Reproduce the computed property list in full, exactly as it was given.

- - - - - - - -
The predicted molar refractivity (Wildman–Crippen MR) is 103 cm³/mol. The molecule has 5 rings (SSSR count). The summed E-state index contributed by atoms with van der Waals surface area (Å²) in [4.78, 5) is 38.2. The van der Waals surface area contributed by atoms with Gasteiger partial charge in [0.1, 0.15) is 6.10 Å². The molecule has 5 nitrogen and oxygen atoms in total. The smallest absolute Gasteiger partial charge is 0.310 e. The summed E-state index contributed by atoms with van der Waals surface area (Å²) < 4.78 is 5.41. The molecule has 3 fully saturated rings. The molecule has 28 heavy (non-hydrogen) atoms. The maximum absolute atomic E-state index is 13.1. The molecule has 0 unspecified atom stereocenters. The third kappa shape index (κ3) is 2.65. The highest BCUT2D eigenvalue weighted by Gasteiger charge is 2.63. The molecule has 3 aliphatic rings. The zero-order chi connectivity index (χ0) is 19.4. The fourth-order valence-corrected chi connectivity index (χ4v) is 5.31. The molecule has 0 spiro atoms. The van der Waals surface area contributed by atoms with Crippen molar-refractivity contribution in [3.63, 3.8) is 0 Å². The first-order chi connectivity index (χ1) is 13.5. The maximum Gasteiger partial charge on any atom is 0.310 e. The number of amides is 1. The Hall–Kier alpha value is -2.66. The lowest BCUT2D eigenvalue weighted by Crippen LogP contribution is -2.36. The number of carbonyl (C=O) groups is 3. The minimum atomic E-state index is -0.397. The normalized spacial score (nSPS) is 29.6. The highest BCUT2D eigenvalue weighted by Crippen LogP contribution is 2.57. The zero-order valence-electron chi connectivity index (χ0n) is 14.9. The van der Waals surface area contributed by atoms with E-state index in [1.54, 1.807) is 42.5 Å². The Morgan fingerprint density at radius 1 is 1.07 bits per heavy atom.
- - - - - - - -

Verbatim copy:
The predicted molar refractivity (Wildman–Crippen MR) is 103 cm³/mol. The molecule has 5 rings (SSSR count). The summed E-state index contributed by atoms with van der Waals surface area (Å²) in [4.78, 5) is 38.2. The van der Waals surface area contributed by atoms with Gasteiger partial charge in [0.1, 0.15) is 6.10 Å². The molecule has 5 nitrogen and oxygen atoms in total. The smallest absolute Gasteiger partial charge is 0.310 e. The summed E-state index contributed by atoms with van der Waals surface area (Å²) < 4.78 is 5.41. The molecule has 3 fully saturated rings. The molecule has 28 heavy (non-hydrogen) atoms. The maximum absolute atomic E-state index is 13.1. The molecule has 0 unspecified atom stereocenters. The third kappa shape index (κ3) is 2.65. The highest BCUT2D eigenvalue weighted by Gasteiger charge is 2.63. The molecule has 3 aliphatic rings. The zero-order chi connectivity index (χ0) is 19.4. The fourth-order valence-corrected chi connectivity index (χ4v) is 5.31. The molecule has 0 spiro atoms. The van der Waals surface area contributed by atoms with Crippen molar-refractivity contribution in [3.63, 3.8) is 0 Å². The first-order chi connectivity index (χ1) is 13.5. The maximum Gasteiger partial charge on any atom is 0.310 e. The number of amides is 1. The Hall–Kier alpha value is -2.66. The lowest BCUT2D eigenvalue weighted by Crippen LogP contribution is -2.36. The number of carbonyl (C=O) groups is 3. The minimum atomic E-state index is -0.397. The normalized spacial score (nSPS) is 29.6. The highest BCUT2D eigenvalue weighted by Crippen LogP contribution is 2.57. The zero-order valence-electron chi connectivity index (χ0n) is 14.9. The van der Waals surface area contributed by atoms with E-state index in [1.54, 1.807) is 42.5 Å². The Morgan fingerprint density at radius 1 is 1.07 bits per heavy atom.